Sci-Fi Author Laura Bickle on Why the Weird West Works

The author of 'Nine of Stars' talks her writing process and 'Westworld.'

Laura Bickle is an urban fantasy author whose novel Nine of Stars is the first in a new speculative fiction series. Bickel spoke to Inverse about the intriguing genre of Weird West and its popularity after Westworld, magical realism, and more.

What does “weird fiction” mean to you?*

Weird fiction to me has a lot to do with magical realism. I love the idea of closed magical worlds — there are magical things going on underneath the surface, but not everybody in that world is aware that they’re happening. That just makes it that much scarier and more interesting. Weird West I think is a pretty broad category that’s getting even broader with cool things like HBO’s Westworld. I would definitely put that into Weird West. The television show and graphic novel Preacher, I would definitely categorize as Weird West. Anything that’s got sort of geographical tie as well as a supernatural element makes for a good Weird West story.

What the most exciting thing about the Weird West genre’s rise to prominence?

Well, the thing that I think is really exciting about Weird West is that there’s no formula. I mean, we do have some tropes that we inherit from Westerns: the stranger coming to town and the iconic images of the man in the black hat and the man in the white hat with the tin star. We inherit some of those, but there isn’t a set formula for how these stories have to progress. The field is wide open, which is a lot of fun. Personally, as a reader I want to be surprised. I don’t want to read the same story that I’ve read several times before. There really isn’t a box.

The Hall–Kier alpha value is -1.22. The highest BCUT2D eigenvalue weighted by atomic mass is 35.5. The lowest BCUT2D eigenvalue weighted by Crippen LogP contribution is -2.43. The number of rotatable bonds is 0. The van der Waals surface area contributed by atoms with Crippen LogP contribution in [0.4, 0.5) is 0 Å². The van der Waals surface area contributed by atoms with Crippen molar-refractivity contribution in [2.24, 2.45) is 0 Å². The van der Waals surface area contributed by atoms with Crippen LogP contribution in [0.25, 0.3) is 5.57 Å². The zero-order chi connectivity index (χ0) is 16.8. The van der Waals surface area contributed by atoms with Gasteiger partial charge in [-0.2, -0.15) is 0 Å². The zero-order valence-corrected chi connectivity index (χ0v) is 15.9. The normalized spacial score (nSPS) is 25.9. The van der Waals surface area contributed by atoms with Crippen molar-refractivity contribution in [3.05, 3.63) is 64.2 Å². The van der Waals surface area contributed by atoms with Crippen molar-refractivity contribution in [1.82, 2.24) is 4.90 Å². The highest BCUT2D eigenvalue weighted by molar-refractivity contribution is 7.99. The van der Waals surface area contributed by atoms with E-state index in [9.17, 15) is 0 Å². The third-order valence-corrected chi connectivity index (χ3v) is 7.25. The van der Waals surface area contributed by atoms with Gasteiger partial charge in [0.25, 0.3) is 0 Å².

What is about this subgenre in particular that allows you to have no box?

You can use supernatural elements to your heart’s desire, I think that’s really cool. You have the opportunity to create a lot of really dastardly villains, which is fun too. There aren’t a whole lot of expectations about, “This and this and this is gonna happen in Act Two. And then this and this and this must happen in Act Three. And we have to tie up the ending with a pretty red bow.” You can put just a lot of diverse elements in it.

I wanted to give Petra Dee, my protagonist, a good sidekick. I created Sig, who is a coyote who shows up at Petra’s trailer looking for lunch meat and he kind of stuck around. But I discovered as I wrote Nine of Stars that he wasn’t who I thought he was. So I’m going to be curious to see where that goes.

Are there any books or television shows or movies that you’ve particularly enjoyed recently?

I’ve really been enjoying Westworld recently. The thing that I really enjoy is that the female characters all have a great deal of agency. They have fully well-rounded motives, very complex characters, and there’s not an expectation that each episode is going to be tied up nicely and that there will be a certain type of ending. When we tune into shows like that, we want to see something new and see something that’s surprising. And I do.

This interview has been edited for brevity and clarity.

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